Molality is depicted as moles of solute per kilograms of solvent. Molality, which is lowercase m, here we have moles of our solute, which is a smaller part of our solution, divided by kilograms of the solvent, the larger portion of our solution. Now, this is similar to molarity, which has capital M. It too has moles of solute as the numerator, but the denominator is actually liters of solution. Because of their similarities, there are questions which at times will ask you to interchange between the two. Now, in the same way we can expand molarity, the same approach can be applied to molality.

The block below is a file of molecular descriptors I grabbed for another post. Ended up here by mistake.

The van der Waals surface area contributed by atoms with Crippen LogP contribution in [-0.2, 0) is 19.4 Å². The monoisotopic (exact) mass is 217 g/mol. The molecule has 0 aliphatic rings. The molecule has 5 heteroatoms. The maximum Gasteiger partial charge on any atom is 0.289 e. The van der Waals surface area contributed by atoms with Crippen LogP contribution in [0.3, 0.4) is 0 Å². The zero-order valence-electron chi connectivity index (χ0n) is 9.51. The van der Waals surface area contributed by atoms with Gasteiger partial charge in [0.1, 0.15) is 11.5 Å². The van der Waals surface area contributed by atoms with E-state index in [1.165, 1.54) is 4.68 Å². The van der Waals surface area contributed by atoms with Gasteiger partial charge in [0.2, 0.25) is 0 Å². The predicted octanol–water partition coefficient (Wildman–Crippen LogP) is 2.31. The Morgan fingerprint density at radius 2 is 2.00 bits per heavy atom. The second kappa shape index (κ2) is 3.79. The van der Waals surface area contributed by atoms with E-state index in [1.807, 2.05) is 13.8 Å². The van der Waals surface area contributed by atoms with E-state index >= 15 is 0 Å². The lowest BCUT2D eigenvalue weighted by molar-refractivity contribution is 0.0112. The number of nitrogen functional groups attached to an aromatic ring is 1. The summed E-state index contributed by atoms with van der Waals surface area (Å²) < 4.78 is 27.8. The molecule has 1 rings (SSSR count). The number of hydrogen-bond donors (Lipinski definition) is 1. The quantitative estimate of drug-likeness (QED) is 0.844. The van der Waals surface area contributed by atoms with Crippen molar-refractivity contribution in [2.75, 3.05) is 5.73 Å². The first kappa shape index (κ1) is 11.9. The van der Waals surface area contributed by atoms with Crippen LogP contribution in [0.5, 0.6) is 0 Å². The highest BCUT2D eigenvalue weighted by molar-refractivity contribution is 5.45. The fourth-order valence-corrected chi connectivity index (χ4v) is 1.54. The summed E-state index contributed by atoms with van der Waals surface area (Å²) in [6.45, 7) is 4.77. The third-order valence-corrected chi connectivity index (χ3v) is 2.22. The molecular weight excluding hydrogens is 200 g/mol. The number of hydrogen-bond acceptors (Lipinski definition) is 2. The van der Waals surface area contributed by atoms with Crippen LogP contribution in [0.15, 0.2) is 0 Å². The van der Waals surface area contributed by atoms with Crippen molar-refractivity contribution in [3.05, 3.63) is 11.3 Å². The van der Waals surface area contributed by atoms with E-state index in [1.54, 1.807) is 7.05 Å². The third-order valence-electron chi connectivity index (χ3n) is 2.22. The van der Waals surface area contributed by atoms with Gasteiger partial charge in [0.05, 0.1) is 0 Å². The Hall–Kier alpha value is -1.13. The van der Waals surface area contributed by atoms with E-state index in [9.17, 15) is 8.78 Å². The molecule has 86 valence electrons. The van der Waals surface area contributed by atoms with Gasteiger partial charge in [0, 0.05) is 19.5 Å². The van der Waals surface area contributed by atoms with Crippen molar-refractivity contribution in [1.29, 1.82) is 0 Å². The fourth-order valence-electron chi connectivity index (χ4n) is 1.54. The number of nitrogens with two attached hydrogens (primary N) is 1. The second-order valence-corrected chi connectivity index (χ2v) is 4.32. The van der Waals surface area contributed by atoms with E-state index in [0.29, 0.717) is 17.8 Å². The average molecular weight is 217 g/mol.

So let's say that we have 0.30 moles of sodium chloride. What does this translate into? Well, this just means that we have 0.30 moles of the solute, which is sodium chloride, divided by 1 kg of our solvent, which is usually water. Let's say for example that we had 0.25 M of glucose in an aqueous solution. Now, again, 0.25 M. The number itself means that's how many moles we have of the solute. So, it'd be 0.25 moles of glucose. Here we say aqueous solution. Aqueous means that our solvent is water so that would be 1 kg of water.

So the takeaway from this is, remember, if they give you molality of a compound or solution, it just means that number in terms of moles divided by 1 kg of our solvent. This will be important to remember if we're trying to convert molality to let's say molarity or mole fraction or even mass percent. Now that we've learned the basics of molality, click on to the next video and take a look at "Molality".